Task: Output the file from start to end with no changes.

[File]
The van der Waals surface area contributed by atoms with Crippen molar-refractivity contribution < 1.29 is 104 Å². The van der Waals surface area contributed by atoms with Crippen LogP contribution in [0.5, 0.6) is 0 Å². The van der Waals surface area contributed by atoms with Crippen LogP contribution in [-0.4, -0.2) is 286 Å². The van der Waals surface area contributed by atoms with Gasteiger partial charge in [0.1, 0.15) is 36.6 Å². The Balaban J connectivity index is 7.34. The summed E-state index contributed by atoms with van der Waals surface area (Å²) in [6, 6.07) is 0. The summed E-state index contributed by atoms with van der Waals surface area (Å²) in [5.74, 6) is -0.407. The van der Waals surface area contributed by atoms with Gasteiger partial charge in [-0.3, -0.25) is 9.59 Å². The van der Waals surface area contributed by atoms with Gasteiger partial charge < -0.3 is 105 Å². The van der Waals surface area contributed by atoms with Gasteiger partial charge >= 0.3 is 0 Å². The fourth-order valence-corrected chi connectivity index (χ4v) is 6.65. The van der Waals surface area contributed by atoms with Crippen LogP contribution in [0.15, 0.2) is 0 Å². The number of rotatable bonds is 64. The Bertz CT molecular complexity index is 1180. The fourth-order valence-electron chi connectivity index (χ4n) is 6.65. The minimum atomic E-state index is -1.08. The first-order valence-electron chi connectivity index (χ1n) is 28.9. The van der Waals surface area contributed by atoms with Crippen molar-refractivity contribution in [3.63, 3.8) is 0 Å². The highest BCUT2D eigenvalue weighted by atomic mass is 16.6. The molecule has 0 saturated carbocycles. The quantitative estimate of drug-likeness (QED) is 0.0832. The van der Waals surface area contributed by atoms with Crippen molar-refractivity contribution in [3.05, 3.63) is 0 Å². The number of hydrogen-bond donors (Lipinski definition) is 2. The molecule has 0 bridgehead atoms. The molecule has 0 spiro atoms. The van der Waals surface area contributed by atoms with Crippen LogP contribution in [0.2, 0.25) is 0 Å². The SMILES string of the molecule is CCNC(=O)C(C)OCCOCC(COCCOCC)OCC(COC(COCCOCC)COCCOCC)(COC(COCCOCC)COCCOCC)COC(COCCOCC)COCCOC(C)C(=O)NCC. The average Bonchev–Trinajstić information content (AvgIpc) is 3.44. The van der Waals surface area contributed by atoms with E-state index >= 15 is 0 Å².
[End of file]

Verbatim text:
The van der Waals surface area contributed by atoms with Crippen molar-refractivity contribution < 1.29 is 104 Å². The van der Waals surface area contributed by atoms with Crippen LogP contribution in [0.5, 0.6) is 0 Å². The van der Waals surface area contributed by atoms with Crippen LogP contribution in [-0.4, -0.2) is 286 Å². The van der Waals surface area contributed by atoms with Gasteiger partial charge in [0.1, 0.15) is 36.6 Å². The Balaban J connectivity index is 7.34. The summed E-state index contributed by atoms with van der Waals surface area (Å²) in [6, 6.07) is 0. The summed E-state index contributed by atoms with van der Waals surface area (Å²) in [5.74, 6) is -0.407. The van der Waals surface area contributed by atoms with Gasteiger partial charge in [-0.3, -0.25) is 9.59 Å². The van der Waals surface area contributed by atoms with Gasteiger partial charge < -0.3 is 105 Å². The van der Waals surface area contributed by atoms with Gasteiger partial charge >= 0.3 is 0 Å². The fourth-order valence-corrected chi connectivity index (χ4v) is 6.65. The van der Waals surface area contributed by atoms with Crippen LogP contribution in [0.15, 0.2) is 0 Å². The number of rotatable bonds is 64. The Bertz CT molecular complexity index is 1180. The fourth-order valence-electron chi connectivity index (χ4n) is 6.65. The minimum atomic E-state index is -1.08. The first-order valence-electron chi connectivity index (χ1n) is 28.9. The van der Waals surface area contributed by atoms with Crippen molar-refractivity contribution in [3.63, 3.8) is 0 Å². The highest BCUT2D eigenvalue weighted by atomic mass is 16.6. The molecule has 0 saturated carbocycles. The quantitative estimate of drug-likeness (QED) is 0.0832. The van der Waals surface area contributed by atoms with Crippen molar-refractivity contribution in [3.05, 3.63) is 0 Å². The number of hydrogen-bond donors (Lipinski definition) is 2. The molecule has 0 bridgehead atoms. The molecule has 0 spiro atoms. The van der Waals surface area contributed by atoms with Crippen LogP contribution in [0.2, 0.25) is 0 Å². The SMILES string of the molecule is CCNC(=O)C(C)OCCOCC(COCCOCC)OCC(COC(COCCOCC)COCCOCC)(COC(COCCOCC)COCCOCC)COC(COCCOCC)COCCOC(C)C(=O)NCC. The average Bonchev–Trinajstić information content (AvgIpc) is 3.44. The van der Waals surface area contributed by atoms with E-state index >= 15 is 0 Å².